Basic Insurance Terms - Actuarial Techniques Tutorial 01Published 6 years ago by LankaTricks
It is not easy to become an actuary, but if you do become one, you are on your way to a very rewarding career that uses math all the time. An actuary is someone who is employed in the insurance industry. Others work in actuarial consulting firms.A very low number of actuaries work for government agencies, and computer software developers. People in this profession manage risk. Every person and organization faces risk. As experts in measuring and managing risk, actuaries fill and play a significant need in our society.
This is the beginning lesson of teaching basic thing of actuarial science. Here, we talk about actuarial science related to the insurance industry.This lesson provides a brief definition of terms that are fundamental to understanding insurance rate-making and Basic Insurance Terms.
An exposure is the basic unit of risk that underlies the insurance premium. The exposure measure used for rate-making purposes varies considerably by line of business. For example, one house insured for one year represents one exposure for homeowners insurance. Annual payroll in thousands of Rupees represents the typical exposure unit for Sri Lankan workers compensation insurance. There are four different ways that insurers measure exposures: written, earned, unearned, and in-force exposures.
- Written exposures are the total exposures arising from policies issued (i.e., underwritten or written) during a specified period of time, such as a calendar year or quarter.
- Earned exposures represent the portion of the written exposures for which coverage has already been provided as of a certain point in time.
- Unearned exposures represent the portion of the written exposures for which coverage has not yet been provided as of that point in time.
- In-force exposures are the number of insured units that are exposed to loss at a given point in time.
Premium is the amount the insured pays for insurance coverage. The term can also be used to describe the aggregate amount a group of insured pays over a period of time. Like exposures, there are written, earned, unearned, and in-force premium definitions.
- Written premium is the total premium associated with policies that were issued during a specified period.
- Earned premium represents the portion of the written premium for which coverage has already been provided as of a certain point in time.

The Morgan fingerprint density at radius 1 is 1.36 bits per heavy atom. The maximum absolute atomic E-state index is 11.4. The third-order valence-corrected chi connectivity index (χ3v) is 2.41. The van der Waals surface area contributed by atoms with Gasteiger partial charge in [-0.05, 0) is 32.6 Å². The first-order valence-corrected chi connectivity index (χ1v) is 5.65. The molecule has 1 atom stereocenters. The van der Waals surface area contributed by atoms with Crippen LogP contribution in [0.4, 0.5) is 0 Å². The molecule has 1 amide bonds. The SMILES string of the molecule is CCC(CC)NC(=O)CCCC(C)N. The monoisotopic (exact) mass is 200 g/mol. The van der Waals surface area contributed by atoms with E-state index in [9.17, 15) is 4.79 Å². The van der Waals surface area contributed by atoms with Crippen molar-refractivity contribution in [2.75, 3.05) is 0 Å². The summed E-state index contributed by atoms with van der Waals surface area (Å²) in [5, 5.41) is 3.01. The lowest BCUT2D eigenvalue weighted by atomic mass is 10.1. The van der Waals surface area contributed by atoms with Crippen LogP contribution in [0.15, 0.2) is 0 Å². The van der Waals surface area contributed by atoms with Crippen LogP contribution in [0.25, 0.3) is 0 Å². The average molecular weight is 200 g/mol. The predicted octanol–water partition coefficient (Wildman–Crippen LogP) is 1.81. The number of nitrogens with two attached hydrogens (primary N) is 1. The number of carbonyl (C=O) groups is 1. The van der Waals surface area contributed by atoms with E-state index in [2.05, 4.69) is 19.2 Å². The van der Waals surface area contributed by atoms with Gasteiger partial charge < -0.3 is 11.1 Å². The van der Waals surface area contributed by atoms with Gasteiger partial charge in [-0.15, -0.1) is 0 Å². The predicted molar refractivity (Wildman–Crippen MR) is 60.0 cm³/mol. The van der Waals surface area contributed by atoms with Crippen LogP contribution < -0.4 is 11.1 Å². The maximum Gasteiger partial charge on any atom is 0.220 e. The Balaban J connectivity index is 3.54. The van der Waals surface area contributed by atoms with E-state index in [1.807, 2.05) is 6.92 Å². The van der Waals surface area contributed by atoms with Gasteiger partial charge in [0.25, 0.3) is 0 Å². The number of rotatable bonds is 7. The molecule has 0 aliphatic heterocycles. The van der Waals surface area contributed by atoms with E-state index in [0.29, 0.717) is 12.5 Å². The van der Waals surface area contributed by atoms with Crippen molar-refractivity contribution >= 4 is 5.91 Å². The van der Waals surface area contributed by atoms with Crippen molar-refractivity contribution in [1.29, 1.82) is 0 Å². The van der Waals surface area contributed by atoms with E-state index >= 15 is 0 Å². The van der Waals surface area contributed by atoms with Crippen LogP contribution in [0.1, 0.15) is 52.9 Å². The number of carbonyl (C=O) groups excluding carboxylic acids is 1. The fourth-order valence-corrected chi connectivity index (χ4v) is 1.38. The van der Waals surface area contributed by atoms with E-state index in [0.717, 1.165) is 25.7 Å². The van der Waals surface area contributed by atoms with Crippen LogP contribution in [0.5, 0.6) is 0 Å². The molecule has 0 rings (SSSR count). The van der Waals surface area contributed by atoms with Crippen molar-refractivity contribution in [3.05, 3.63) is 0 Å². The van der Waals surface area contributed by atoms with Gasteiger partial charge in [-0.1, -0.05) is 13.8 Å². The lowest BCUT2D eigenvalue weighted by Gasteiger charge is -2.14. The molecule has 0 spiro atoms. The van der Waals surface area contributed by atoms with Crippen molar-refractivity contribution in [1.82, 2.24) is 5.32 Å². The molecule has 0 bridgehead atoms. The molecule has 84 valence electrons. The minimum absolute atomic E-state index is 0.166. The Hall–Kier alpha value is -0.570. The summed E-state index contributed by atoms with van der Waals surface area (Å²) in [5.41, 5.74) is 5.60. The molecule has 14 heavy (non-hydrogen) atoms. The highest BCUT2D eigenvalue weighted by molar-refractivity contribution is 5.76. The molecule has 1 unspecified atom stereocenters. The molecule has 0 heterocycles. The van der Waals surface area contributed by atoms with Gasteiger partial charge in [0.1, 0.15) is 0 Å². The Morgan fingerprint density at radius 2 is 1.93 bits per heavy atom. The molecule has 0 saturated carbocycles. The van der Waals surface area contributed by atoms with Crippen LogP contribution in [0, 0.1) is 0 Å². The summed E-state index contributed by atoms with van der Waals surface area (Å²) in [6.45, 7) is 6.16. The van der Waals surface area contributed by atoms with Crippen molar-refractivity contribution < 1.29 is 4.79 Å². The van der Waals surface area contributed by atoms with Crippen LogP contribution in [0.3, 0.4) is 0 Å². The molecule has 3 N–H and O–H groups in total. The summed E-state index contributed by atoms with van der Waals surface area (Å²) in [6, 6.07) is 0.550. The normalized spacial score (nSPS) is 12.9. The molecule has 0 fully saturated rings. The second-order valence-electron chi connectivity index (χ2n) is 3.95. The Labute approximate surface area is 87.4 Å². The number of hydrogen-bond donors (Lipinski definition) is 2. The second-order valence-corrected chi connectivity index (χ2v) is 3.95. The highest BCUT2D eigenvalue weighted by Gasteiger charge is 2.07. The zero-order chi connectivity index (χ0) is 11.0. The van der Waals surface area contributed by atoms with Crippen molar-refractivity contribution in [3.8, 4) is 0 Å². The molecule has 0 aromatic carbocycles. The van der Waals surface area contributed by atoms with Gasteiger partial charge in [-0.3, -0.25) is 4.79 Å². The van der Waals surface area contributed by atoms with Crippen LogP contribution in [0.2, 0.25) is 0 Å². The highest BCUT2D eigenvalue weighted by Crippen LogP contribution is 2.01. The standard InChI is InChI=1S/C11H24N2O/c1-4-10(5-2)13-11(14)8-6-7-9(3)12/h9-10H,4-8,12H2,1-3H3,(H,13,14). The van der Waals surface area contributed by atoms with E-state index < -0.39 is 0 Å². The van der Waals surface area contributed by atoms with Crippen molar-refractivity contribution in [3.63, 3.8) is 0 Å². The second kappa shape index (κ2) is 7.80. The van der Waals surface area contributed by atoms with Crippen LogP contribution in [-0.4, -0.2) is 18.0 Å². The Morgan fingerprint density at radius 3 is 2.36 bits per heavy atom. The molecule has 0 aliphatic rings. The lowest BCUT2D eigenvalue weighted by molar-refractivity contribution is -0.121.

- Unearned premium is the portion of the written premium for which coverage has yet to be provided as of a certain point in time.
- In-force premium is the full-term premium for policies that are in effect at a given point in time.
An insurance policy involves the insured paying money (i.e., premium) to an insurer in exchange for a promise to indemnify the insured for the financial consequences of an event covered by the policy. If the event is covered by the policy, the insured (or other individual as provided in the insurance policy) makes a demand to the insurer for indemnification under the policy. The demand is called a claim and the individual making the demand is called a claimant. The claimant can be an insured or a third party alleging injuries or damages that are covered by the policy.
The date of the event that caused the loss is called the date of loss or accident date (also sometimes called occurrence date). For most lines of business and perils, the accident is a sudden event. For some lines and perils, the loss may be the result of continuous or repeated exposure to substantially the same general hazard conditions; in such cases, the accident date is often the date when the damage, or loss, is apparent. Until the claimant reports the claim to the insurer (i.e., the report date) the insurer is unaware of the claim. Claims not currently known by the insurer are referred to as unreported claims of incurred but not reported (IBNR) claims. After the report date, the claim is known to the company and is classified as a reported claim. Until the claim is settled, the reported claim is considered an open claim. Once the claim is settled, it is categorized as a closed claim. In some instances, further activity may occur after the claim is closed, and the claim may be re-opened.
Loss is the amount of compensation paid or payable to the claimant under the terms of the insurance policy. The actuarial community occasionally uses the terms losses and claims interchangeably. Here, we always use the term claim to refer to the demand for compensation, and loss to refer to the amount of compensation.
The terms associated with losses are paid loss, case reserve, reported or case incurred loss, IBNR/IBNER reserve, and ultimate loss. Paid losses, as the name suggests, are those amounts that have been paid to claimants. When a claim is reported and payment is expected to be made in the future, the insurer establishes a case reserve, which is an estimate of the amount of money required to ultimately settle that claim. The case reserve excludes any payments already made. The amount of the case reserve is monitored and adjusted as payments are made and additional information is obtained about the damages.Reported loss or case incurred loss is the sum of the paid losses and the current case reserve for that claim:
Reported Losses = Paid Losses + Case Reserve
This is not the end of actuarial lesson. you can see more of Basic Insurance Terms in next post.